Originally published in the Post on May 22, 1920.
Of course, we did have our bits of the higher life once in a while in the old days. Whenever the husbands could be argued into it we used to take up the rugs and devote the evening to Terpsichore, as the boys say. But we got little or nothing out of it, considering all the effort involved. The talent for dancing among the male element of our set would, if pooled, be about equal to the histrionic ability of Mr. Jack Dempsey. The only one who really worked up any enthusiasm about it was old Mr. Emery, who as a parlor Maurice had one foot in the grave and the other on his partner’s instep. He had taken up dancing along about the time that the waltz was being condemned by press and pulpit, and his idea of a really good jazz number was “Do You See My New Shoes?”
As the Spirit Moves
|Part I: The New, Prohibition-Era Pastime|
|Part II: The Age of the Ouija Boards|
|Part III: When the Bridge Hounds Were Unleashed|
|Part IV: Henry G. Takes to Verse|
|Part V: Aunt Bertha’s Snappy Work|
|Part VI: Mrs. Couch & Mrs. Thill|
|Part VII: Too Much Is Enough|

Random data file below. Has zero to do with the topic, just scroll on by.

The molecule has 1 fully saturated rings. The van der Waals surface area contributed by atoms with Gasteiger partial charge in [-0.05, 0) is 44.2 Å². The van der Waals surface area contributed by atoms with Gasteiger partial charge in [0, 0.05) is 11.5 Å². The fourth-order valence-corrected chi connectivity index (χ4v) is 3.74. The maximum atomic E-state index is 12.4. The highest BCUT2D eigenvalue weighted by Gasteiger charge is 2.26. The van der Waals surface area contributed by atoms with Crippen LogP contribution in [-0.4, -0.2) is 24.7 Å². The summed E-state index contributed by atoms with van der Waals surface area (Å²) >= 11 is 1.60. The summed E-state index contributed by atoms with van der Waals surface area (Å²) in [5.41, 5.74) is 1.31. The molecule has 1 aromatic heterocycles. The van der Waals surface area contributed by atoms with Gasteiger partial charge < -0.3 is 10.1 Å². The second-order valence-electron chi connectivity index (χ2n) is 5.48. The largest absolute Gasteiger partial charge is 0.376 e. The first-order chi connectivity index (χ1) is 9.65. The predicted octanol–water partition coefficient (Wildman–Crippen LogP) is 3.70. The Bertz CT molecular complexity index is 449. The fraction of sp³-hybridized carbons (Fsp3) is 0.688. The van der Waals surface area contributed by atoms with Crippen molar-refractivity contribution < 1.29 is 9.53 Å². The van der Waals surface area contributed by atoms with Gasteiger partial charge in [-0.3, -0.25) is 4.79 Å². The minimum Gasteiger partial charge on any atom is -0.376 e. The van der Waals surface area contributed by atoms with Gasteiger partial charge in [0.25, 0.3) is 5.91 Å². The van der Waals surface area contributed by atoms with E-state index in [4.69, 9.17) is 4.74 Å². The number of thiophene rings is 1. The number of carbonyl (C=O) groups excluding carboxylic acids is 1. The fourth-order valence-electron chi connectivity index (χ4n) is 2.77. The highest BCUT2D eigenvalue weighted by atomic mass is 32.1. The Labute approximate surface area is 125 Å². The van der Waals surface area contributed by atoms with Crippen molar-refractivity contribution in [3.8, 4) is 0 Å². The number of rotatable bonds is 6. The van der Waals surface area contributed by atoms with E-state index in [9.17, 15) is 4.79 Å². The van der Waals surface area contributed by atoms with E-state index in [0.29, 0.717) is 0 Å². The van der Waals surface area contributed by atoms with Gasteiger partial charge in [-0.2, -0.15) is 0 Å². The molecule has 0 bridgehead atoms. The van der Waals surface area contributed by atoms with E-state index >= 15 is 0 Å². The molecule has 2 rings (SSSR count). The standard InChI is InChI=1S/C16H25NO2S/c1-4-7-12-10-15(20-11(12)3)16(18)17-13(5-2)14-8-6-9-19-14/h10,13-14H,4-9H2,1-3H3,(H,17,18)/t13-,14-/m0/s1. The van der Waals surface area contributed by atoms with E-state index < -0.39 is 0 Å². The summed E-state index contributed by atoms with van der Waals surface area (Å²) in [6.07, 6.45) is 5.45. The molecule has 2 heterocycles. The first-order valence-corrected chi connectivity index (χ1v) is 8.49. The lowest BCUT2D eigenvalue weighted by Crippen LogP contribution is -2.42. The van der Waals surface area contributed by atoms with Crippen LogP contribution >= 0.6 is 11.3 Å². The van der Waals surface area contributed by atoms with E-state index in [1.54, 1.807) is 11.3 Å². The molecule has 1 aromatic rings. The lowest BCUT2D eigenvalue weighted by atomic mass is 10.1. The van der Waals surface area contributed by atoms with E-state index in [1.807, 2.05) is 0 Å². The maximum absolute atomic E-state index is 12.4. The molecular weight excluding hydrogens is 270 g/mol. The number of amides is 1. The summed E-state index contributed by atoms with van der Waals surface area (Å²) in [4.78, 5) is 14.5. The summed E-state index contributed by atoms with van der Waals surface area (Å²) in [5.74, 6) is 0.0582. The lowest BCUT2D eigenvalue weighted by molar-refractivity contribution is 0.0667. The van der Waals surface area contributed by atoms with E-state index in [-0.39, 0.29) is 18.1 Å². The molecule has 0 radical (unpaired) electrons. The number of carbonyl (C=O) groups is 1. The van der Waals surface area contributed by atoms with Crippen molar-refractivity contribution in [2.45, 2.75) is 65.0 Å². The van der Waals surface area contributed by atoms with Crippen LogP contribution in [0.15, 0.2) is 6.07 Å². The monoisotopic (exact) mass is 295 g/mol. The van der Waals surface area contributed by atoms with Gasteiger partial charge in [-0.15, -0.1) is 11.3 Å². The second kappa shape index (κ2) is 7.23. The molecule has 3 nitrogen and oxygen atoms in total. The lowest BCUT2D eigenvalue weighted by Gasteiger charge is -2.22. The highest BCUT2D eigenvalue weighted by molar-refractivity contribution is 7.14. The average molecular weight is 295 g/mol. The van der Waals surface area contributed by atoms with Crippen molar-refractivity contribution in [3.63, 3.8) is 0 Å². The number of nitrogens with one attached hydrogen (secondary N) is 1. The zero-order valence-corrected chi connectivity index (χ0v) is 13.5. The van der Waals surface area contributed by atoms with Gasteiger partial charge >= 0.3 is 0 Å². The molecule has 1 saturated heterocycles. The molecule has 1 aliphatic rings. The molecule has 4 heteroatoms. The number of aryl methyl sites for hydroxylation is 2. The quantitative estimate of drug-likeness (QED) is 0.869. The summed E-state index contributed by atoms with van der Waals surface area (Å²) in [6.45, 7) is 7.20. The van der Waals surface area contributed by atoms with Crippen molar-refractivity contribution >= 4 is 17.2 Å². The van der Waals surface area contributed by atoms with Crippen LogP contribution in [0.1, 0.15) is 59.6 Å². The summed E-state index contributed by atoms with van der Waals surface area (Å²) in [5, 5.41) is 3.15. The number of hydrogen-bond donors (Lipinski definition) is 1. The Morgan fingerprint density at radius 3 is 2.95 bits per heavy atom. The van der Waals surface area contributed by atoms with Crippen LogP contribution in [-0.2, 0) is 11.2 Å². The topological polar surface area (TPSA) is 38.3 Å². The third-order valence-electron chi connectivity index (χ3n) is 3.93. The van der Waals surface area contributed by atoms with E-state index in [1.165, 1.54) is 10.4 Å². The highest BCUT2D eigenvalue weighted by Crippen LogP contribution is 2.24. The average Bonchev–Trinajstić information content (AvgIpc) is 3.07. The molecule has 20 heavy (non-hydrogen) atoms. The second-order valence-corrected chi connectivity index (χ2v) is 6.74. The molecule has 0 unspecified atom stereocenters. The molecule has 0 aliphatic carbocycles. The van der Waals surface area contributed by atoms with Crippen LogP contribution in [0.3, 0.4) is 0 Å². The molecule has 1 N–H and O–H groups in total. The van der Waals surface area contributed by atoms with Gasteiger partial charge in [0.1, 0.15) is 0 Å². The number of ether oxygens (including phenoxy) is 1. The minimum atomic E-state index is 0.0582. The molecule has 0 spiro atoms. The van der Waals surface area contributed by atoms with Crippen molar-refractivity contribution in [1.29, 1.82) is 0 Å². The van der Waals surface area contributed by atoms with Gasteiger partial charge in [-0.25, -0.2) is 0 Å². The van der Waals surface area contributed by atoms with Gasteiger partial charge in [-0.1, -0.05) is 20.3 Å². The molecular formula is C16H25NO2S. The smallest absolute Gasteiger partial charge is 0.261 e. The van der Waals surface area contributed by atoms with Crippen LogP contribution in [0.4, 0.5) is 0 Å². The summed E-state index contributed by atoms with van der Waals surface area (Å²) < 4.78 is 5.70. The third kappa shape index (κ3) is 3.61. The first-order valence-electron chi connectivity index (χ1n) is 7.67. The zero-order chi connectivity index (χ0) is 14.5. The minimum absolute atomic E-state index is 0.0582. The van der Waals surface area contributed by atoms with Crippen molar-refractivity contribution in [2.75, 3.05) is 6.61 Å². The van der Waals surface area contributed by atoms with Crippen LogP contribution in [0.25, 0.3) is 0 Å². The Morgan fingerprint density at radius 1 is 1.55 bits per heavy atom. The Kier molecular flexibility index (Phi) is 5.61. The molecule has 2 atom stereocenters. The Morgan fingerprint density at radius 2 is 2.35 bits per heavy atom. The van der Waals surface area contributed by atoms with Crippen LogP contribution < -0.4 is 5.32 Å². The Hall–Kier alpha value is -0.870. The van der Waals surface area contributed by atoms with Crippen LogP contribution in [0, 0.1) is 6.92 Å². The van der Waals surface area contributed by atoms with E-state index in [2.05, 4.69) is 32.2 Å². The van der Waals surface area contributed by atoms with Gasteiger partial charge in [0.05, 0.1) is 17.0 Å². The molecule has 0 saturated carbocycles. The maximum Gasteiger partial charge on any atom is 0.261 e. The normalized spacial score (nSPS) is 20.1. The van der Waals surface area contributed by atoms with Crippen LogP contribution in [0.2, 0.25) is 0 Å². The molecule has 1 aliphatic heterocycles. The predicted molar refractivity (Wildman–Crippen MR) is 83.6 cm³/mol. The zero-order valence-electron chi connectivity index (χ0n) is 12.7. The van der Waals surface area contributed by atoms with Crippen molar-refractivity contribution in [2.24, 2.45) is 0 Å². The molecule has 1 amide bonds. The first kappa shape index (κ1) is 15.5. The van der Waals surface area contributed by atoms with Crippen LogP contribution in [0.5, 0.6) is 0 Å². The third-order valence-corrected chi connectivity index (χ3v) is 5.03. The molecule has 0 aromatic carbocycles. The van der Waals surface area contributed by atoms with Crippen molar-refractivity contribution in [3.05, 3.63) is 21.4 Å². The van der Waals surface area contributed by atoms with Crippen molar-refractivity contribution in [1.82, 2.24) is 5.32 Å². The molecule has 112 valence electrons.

The community dances never went over really big, that you could mention; by the time the second fox trot had reached the place where the record was scratched the men had all gathered in one corner and were arguing about how long you ought to let it stand before you put it in the still; and the women were settled along the other side of the room, telling each other how you could reduce without exercising or dieting. Those evenings were apt to cause hard feeling between husband and wife, and one word frequently led to another on the way home. Then there was the time that we went in rather heavily for bridge. The bridge hounds were unleashed on Tuesday evenings, and at eleven o’clock chicken salad and lettuce sandwiches would be served and the one who had the highest score could choose between a blue glass candy jar with a glass crab apple on its top, and a hive-shaped honey pot of yellow china with china bees that you’d swear were just about to sting you swarming all over it; in either case what was left went without any argument to the holder of the next highest score. On the next Tuesday the club would meet again, and play till eleven o’clock, at which time chicken salad and cream cheese and olive sandwiches would be provided, and the winner had to make up his mind between one of those handy little skating girls made of painted wood with a ball of colored twine instead of a bodice, and a limp-leather copy of Gitanjali, by Rabindranath Tagore, the well-known hyphenated Indian. The bridge club would doubtless have still been tearing things wide open every Tuesday, but the Ouija board came in, and the hostesses’ imagination in the selection of prizes gave out, at about the same time. Mrs. Both, who is awfully good at all that kind of thing, tried to inaugurate a series of Sunday evening intellectual festivals, but they were never what you could really call a riot. The idea was that everyone should meet at her house, and the more gifted among us should entertain and at the same time elevate the majority. But Mrs. Both could never get enough backing from the rest of the home talent. She herself read several papers that she had written on such subjects as The New Russia, and Why; and Modern Poetry-What of Its To-Morrow?
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